Practices which employ at least one practice nurse will be eligible to participate. Eligible practices will be identified with the assistance of local general practice networks (local GP organisations). All GPs working in these practices will be approached by mailing an initial invitation letter followed by a telephone call from one of the chief investigators. GPs expressing interest on the phone will be visited by project staff to explain the project to GPs and practice nurses and to gain informed consent.

Randomisation to intervention groups will follow procedures outlined in the CONSORT statement [36] and will be performed by a researcher independent of the project team. Randomisation will occur in permuted blocks of size three using a system of sealed envelopes. Following randomisation, practices are notified of their allocation prior to the commencement of patient recruitment. Practices in the control group are given copies of smoking cessation guidelines [11]. Practices in the active referral arm are in addition given copies of active referral sheets with which to make referrals to the Quitline. Practices in the 'Quit with Practice Nurse' group are scheduled for the practice nurse to attend the one day training course (see below).

Patient recruitment

Eligible patients are those aged 18 and over presenting to their GPs who are daily or weekly smokers. Potential participants will be excluded if they meet any of the following criteria: unable to give informed consent (poor physical and/or cognitive state), insufficient command of English to comprehend the consent process and/or data collection questions. A research assistant will be attached to each participating practice for a two week recruitment period and approach patients in the waiting room prior to the consultation with the GP. Initially the research assistant will assess patient eligibility and, if eligible, patients will be given a copy of participant information statement. Patients providing a written consent will be asked to complete the baseline data questionnaire at this time. Patients take notice of their participation into the GP consultation. GPs respond to this notification depending on their group allocation.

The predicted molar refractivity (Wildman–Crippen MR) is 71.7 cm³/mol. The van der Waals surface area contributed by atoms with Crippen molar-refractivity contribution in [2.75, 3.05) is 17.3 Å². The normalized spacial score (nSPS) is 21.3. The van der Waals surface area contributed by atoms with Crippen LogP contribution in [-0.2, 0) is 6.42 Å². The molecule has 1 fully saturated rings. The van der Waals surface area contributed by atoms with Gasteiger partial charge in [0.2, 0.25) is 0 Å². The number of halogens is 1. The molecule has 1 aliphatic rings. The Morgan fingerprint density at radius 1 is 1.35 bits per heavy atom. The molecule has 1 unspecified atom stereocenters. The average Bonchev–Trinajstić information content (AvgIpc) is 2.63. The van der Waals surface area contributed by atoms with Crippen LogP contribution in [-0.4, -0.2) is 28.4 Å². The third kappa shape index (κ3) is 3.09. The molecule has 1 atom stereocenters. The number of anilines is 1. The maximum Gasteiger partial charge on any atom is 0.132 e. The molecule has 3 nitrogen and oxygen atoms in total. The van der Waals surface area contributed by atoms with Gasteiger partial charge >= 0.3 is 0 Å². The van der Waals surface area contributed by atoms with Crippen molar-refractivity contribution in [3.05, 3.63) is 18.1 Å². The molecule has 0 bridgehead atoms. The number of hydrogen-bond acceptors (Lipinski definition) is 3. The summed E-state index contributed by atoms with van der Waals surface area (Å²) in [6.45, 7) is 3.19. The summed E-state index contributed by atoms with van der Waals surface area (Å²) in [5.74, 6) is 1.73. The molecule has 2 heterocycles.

This method of recruitment maintains a separation of baseline data collection from the intervention. Waiting room recruitment has previously been used successfully by members of the research team in studies on smokers, [37,38] risky drinkers [39] and overweight and obese patients [40].